policy questions of the next three years. All of this, of course, accepts the
relatively optimistic economic projections of the Administration.

This is not

the place for a detailed critique of those projections, but any slowdown in
the recovery could cause the dream of a balanced budget to be postponed for
many years.




Appendix Table A
President C a r t e r ' s July 1976 Economic Forecasts and
Long-Run Projections
(Calendar Years: d o l l a r s in b i l l i o n s )
Actual

-JJl^
5ross n a t i o n a l p r o d u c t
Current d o l l a r s :
Amount
1,692
Percent change
11.6
Constant (1972) dollars:
Amount
• • 1,265
Percent change
+
6.1
Incomes (current dollars)
Personal income
•
1,375
Wages and salaries
890
Corporate profits
•
148
Prices (percent change)
GNP deflator:
Year over year
5#1
Fourth quarter over fourth quarter
4#5
CPI:
Year over year
«• 5.7
December over December
„«•
4#y
Unemployment rates (percent)
Total:
Yearly average
*
7.7
Fourth quarter
7^9
Insured 1/
..••••
6.4
Federal pay raise, October (percent)
4 ^Q
Interest rate, 91-day Treasury bills (percent) 2/...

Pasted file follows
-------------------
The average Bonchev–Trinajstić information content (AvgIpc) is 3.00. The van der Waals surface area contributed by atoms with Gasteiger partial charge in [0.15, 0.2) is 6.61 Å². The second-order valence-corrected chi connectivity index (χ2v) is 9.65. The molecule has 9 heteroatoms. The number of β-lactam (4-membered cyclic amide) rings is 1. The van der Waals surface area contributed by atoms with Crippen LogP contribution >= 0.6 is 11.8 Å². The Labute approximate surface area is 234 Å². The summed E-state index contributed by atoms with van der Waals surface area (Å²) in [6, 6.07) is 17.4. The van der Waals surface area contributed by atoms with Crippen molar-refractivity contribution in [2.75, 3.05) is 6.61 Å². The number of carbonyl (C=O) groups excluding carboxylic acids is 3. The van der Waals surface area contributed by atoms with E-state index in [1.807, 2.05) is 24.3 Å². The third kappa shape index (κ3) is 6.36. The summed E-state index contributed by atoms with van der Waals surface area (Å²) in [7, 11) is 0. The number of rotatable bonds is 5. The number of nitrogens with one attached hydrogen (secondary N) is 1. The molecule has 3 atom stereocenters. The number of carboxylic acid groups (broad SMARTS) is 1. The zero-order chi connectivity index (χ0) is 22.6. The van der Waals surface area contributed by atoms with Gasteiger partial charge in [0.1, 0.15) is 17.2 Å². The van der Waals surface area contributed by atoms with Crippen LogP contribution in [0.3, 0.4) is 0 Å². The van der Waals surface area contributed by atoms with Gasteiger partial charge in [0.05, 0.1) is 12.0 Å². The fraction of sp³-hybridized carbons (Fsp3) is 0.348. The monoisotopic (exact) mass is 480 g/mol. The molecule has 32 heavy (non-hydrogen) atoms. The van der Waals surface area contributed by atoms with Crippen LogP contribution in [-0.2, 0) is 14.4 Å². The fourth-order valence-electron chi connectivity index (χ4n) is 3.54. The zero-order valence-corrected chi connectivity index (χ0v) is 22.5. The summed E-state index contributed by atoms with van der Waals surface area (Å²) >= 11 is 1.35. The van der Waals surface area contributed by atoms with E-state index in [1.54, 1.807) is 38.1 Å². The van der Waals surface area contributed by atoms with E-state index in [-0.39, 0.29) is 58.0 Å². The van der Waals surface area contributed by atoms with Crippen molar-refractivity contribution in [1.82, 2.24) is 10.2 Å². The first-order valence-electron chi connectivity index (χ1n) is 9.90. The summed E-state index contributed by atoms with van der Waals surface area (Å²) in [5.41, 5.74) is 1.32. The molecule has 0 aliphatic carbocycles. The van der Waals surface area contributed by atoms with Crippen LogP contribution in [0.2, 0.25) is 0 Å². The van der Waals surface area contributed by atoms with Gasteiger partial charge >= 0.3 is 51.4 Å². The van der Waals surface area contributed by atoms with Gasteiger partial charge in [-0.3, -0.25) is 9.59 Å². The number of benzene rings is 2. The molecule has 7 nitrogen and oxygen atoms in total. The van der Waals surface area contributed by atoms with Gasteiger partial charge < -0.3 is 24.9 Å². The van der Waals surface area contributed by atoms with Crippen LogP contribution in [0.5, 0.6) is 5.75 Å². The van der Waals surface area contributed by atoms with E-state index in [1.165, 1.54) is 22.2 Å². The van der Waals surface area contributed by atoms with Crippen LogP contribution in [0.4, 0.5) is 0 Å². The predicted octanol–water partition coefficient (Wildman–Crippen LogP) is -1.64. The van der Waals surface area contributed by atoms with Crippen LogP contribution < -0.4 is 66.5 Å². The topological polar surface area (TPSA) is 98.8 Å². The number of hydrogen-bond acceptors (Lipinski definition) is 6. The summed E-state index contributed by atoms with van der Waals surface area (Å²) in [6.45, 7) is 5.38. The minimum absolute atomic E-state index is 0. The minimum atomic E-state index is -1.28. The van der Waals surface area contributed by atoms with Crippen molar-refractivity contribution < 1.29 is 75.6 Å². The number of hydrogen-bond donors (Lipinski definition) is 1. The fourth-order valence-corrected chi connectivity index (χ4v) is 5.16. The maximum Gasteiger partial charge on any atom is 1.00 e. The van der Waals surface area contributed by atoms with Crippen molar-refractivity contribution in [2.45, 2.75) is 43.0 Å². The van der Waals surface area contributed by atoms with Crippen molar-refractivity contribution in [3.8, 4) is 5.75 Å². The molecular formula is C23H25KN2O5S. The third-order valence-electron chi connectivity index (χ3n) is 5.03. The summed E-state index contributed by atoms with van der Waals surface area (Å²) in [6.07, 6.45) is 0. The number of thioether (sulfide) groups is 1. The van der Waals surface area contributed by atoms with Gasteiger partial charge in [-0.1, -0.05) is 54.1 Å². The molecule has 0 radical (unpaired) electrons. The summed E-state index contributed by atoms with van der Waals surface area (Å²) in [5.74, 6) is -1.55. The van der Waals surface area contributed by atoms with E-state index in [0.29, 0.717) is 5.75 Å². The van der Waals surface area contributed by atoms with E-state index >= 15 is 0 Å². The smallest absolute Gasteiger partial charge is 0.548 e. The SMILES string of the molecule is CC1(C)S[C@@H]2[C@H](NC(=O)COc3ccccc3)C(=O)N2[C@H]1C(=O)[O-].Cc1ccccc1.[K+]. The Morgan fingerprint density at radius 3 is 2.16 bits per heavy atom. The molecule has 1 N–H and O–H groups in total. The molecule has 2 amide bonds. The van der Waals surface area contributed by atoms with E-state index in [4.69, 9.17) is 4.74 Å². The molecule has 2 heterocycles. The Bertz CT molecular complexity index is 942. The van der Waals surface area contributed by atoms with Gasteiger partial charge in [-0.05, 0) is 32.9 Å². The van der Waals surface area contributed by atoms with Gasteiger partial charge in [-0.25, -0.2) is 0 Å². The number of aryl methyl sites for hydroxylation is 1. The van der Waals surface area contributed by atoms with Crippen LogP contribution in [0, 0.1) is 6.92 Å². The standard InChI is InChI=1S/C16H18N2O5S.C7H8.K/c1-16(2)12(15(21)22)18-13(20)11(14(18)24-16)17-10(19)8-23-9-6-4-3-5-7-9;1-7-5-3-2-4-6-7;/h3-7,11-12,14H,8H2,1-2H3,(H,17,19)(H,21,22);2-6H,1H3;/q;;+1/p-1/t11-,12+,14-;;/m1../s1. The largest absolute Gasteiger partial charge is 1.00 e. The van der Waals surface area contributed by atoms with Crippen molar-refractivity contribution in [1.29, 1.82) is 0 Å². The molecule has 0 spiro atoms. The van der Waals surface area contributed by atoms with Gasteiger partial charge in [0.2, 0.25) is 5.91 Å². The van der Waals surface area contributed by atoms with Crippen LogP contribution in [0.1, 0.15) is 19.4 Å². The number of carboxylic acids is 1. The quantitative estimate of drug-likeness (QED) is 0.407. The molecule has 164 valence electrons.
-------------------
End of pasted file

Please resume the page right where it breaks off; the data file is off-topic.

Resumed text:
5 (
J

Forpraqf—LxLliS^E.^-.

-n
Projection

1977

1978

1979

1980

1981

1982

1,08 3
11.3

2,106
11.9

2,345
11.3

2 ,592
10.6

2 ,836
19.4

3 ,081
3.6

1,330
5.1

1,399
5.3

1,468
5.0

1 ,545
5.2

1 ,621
4.9

1 ,690
4.3

1,526
991
173

1,693
1,10 5
199

1,894
1,231
223

2 ,097
1 ,366
246

2 ,29 4
1 ,495
268

2 ,493
1 ,624
291

5.9
6.5

6.3
6.1

6.1
5.9

5.1
4.6

4.3
4.2

4.2
4.2

6.5
6.9

6.0
• 6.1

5.9
5.7

5.0
4.5

4.3
4.3

4.3
4.2

7.0
6.6
5.1
6.5
4.9

6.3
6.1
4.2
6.5
5.0

5.7
5.5
3.7
6.5
5.0

5.2
5.0
3.2
6.0
5.0

4.8
4.6
3.0
5.5
5.0

4.5
4.4
2.8
5.0
5.0

1/ Insured unemployment as a percentage of covered employment; includes unemployed
workers receiving extended benefits.
2/ Average rate of new issues within period. The forecast assumes continuation of
current market rates.



FINANCING THE GOVERNMENT DEFICIT
By
Robert H. Rasche
Michigan State University

The following comments are divided into essentially two parts. In
Section I, an explicit financing relationship for the U.S. government is
derived, which relates the deficit or surplus (unified budget) plus the
deficit or surplus of off budget agencies to changes in the net source
base and other factors.

I have included a discussion of what items are

involved in these other factors, and identified the items which must be
forecast in order to make a projection of the impact of a projected
deficit or surplus in the private capital markets under different assumptions about monetary policy.

I welcome any comment on the appropriate-